Tcl_Obj -> string -> filesystem -> convert-to-native -> native-call

    or (with vfs hooked in)

    Tcl_Obj -> string -> vfilesystem -> pick-filesystem
                              -> convert-to-native -> native-call


    Tcl_Obj -> string -> vfilesystem -> pick-filesystem
                              -> Tcl_NewStringObj -> Tcl-vfs-call


    Tcl_Obj -> vfilesystem -> native-call


    Tcl_Obj -> vfilesystem -> Tcl-vfs-call

A final side-benefit of this proposal would be that it further modularises the core of Tcl, so that one could, in principle:

However these final two points are explicitly not the goal of this TIP! I simply want to improve Tcl to add vfs support, and the best way to do that seems (to me) to be along the lines of this TIP.


The changes to Tcl's core for virtual filesystem support are actually very minor. Every occurrence of a Tclp-filesystem call must be replaced by a call to a hookable procedure. The current filesystem structure (defined in tclInt.h) and hookable procedure list is as follows (for documentation on this structure, see Documentation section below):

 * struct Tcl_Filesystem:
 * One such structure exists for each type (kind) of filesystem.
 * It collects together in one place all the functions that are
 * part of the specific filesystem.  Tcl always accesses the
 * filesystem through one of these structures.
 * Not all entries need be non-NULL; any which are NULL are simply
 * ignored.  However, a complete filesystem should provide all of
 * these functions.

typedef struct Tcl_Filesystem {
    CONST char *typeName;   /* The name of the filesystem. */
    int structureLength;    /* Length of this structure, so future
                             * binary compatibility can be assured. */
    Tcl_FilesystemVersion version;  
                            /* Version of the filesystem type. */
    TclfsPathInFilesystem_ *pathInFilesystemProc;
                            /* Function to check whether a path is in this
                             * filesystem */
    TclfsDupInternalRep_ *dupInternalRepProc;
                            /* Function to duplicate internal fs rep */ 
    TclfsFreeInternalRep_ *freeInternalRepProc;
                            /* Function to free internal fs rep */ 
    TclfsInternalToNormalizedProc_ *internalToNormalizedProc_;
                            /* Function to convert internal representation
                             * to a normalized path */
    TclfsConvertToInternalProc_ *convertToInternalProc_;
			    /* Function to convert object to an
			     * internal representation */
    TclfsStatProc_ *statProc; /* Function to process a 'Tcl_Stat()' call */
    TclfsAccessProc_ *accessProc;            
                            /* Function to process a 'Tcl_Access()' call */
    TclfsOpenFileChannelProc_ *openFileChannelProc; 
                            /* Function to process a 'Tcl_OpenFileChannel()' call */
    TclfsMatchInDirectoryProc_ *matchInDirectoryProc;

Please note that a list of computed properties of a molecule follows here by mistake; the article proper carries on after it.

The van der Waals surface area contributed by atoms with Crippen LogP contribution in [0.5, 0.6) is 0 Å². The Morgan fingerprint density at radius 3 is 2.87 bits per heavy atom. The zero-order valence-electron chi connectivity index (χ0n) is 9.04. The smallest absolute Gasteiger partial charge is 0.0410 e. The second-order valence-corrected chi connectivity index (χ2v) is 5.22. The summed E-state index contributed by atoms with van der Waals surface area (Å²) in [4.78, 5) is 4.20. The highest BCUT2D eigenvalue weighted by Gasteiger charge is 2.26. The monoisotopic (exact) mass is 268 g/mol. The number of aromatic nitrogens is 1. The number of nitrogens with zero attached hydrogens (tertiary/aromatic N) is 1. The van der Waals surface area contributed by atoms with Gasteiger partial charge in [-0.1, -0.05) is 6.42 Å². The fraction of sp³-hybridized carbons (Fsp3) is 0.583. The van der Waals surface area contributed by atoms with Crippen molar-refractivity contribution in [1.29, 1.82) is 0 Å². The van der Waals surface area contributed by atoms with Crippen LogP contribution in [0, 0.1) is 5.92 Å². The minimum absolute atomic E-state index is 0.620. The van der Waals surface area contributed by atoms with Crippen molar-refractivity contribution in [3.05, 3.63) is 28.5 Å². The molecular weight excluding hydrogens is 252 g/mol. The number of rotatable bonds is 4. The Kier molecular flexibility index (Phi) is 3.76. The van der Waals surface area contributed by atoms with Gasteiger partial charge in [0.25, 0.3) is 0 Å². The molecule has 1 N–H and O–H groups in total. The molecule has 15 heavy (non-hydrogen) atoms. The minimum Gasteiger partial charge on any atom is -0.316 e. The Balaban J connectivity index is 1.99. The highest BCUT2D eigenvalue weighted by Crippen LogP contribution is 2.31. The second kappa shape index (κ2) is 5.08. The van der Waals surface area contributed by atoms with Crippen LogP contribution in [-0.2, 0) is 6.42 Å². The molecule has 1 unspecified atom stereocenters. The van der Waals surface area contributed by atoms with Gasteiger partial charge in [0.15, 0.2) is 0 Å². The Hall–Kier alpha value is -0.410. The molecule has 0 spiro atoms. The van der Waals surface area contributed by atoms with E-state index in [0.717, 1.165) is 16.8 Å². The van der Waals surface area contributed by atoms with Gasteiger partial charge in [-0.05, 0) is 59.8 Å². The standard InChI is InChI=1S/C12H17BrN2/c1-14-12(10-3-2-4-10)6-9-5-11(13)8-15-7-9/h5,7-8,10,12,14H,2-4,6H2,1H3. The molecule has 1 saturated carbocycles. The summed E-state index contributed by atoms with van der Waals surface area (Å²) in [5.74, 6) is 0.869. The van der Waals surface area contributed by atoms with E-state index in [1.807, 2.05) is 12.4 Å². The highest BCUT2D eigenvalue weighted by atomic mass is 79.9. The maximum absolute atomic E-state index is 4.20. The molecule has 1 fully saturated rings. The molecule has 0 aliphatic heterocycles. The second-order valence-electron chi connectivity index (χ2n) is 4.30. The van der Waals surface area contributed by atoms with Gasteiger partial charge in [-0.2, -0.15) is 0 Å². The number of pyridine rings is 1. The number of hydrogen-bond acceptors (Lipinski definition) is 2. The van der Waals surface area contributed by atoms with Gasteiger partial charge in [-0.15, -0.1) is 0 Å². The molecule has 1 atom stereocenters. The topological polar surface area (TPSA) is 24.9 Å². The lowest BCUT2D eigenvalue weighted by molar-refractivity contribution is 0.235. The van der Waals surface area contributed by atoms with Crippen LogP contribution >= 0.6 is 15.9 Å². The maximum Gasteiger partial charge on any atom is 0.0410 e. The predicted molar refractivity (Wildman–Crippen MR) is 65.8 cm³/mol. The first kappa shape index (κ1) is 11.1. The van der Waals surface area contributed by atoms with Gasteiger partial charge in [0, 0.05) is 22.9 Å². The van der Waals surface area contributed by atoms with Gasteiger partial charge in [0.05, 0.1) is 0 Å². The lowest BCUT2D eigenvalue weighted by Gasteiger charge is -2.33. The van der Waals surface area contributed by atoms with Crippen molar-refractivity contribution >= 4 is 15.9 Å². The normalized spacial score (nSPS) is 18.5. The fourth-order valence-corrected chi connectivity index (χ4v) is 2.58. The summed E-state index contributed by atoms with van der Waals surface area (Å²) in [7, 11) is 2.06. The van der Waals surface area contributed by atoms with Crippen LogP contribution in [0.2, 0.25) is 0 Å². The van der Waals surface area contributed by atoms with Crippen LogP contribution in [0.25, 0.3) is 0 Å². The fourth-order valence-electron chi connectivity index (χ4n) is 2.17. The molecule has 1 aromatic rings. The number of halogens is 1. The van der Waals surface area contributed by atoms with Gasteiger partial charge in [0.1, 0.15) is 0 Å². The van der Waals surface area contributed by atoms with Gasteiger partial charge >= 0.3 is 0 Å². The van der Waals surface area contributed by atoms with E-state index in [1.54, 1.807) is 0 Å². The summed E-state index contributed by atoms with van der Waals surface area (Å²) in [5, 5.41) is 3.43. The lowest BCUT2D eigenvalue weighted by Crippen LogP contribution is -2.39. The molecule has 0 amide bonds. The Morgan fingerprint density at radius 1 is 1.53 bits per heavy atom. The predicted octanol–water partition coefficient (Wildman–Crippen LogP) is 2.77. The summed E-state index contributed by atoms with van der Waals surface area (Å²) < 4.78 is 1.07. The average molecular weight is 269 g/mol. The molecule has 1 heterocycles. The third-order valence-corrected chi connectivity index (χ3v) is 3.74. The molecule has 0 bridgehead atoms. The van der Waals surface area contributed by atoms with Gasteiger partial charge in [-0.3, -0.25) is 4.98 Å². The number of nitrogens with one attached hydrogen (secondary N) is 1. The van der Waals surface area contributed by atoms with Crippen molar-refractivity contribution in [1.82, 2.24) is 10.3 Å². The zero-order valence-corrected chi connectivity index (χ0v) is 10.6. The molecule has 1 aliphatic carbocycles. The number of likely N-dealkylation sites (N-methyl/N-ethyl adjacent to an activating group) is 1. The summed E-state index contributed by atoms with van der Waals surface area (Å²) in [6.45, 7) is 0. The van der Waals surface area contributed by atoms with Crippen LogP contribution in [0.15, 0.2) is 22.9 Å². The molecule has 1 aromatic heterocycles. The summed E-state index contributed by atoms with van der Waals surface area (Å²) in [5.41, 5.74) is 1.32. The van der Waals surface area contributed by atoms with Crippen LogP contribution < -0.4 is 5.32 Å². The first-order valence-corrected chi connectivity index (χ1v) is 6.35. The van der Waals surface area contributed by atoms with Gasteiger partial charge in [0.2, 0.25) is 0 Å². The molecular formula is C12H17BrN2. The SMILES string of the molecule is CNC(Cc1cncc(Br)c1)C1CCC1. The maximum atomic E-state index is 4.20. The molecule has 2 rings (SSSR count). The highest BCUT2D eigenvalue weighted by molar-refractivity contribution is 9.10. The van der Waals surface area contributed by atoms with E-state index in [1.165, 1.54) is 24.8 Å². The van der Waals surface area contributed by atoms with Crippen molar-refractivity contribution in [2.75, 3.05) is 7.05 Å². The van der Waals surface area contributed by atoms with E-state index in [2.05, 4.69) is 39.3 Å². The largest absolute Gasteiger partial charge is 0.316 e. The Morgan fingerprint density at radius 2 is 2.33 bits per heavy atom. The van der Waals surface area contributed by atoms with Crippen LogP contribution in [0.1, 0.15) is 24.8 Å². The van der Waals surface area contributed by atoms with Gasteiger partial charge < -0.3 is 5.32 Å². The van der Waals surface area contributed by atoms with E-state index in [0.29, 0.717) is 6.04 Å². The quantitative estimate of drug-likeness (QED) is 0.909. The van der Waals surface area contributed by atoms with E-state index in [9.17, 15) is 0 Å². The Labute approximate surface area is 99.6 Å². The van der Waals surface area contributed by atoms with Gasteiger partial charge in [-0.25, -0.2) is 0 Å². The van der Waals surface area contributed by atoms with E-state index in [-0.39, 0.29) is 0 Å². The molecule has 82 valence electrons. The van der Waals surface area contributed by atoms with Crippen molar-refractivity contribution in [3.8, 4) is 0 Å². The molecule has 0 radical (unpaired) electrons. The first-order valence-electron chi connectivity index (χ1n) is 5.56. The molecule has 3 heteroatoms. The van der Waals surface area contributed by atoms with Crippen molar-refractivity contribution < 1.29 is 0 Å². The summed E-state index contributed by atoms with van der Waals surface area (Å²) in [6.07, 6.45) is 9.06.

/* Function to process a 'Tcl_MatchInDirectory()' */
    TclfsGetCwdProc_ *getCwdProc;     
                            /* Function to process a 'Tcl_GetCwd()' call */
    TclfsChdirProc_ *chdirProc;            
                            /* Function to process a 'Tcl_Chdir()' call */
    TclfsLstatProc_ *lstatProc;            
                            /* Function to process a 'Tcl_Lstat()' call */
    TclfsCopyFileProc_ *copyFileProc; 
                            /* Function to process a 'Tcl_CopyFile()' call */
    TclfsDeleteFileProc_ *deleteFileProc;            
                            /* Function to process a 'Tcl_DeleteFile()' call */
    TclfsRenameFileProc_ *renameFileProc;            
                            /* Function to process a 'Tcl_RenameFile()' call */
    TclfsCreateDirectoryProc_ *createDirectoryProc;            
                            /* Function to process a 'Tcl_CreateDirectory()' call */
    TclfsCopyDirectoryProc_ *copyDirectoryProc;            
                            /* Function to process a 'Tcl_CopyDirectory()' call */
    TclfsRemoveDirectoryProc_ *removeDirectoryProc;            
                            /* Function to process a 'Tcl_RemoveDirectory()' call */
    TclfsLoadFileProc_ *loadFileProc; 
                            /* Function to process a 'Tcl_LoadFile()' call */
    TclfsUnloadFileProc_ *unloadFileProc;            
                            /* Function to unload a previously successfully
                             * loaded file */
    TclfsReadlinkProc_ *readlinkProc; 
                            /* Function to process a 'Tcl_Readlink()' call */
    TclfsListVolumesProc_ *listVolumesProc;            
                            /* Function to list any filesystem volumes added
                             * by this filesystem */
    TclfsFileAttrStringsProc_ *fileAttrStringsProc;
                            /* Function to list all attributes strings which
                             * are valid for this filesystem */
    TclfsFileAttrsGetProc_ *fileAttrsGetProc;
                            /* Function to process a 'Tcl_FileAttrsGet()' call */
    TclfsFileAttrsSetProc_ *fileAttrsSetProc;
                            /* Function to process a 'Tcl_FileAttrsSet()' call */
    TclfsUtimeProc_ *utimeProc;       
                            /* Function to process a 'Tcl_Utime()' call */
    TclfsNormalizePathProc_ *normalizePathProc;       
                            /* Function to normalize a path */
} Tcl_Filesystem;

Once that is done, almost no more changes need be made to Tcl's core. We must simply add code (to tclIOUtil.c and declarations to tclInt.h) to implement the hookable functions and to provide a simple API by which extensions can hook into the new filesystem support.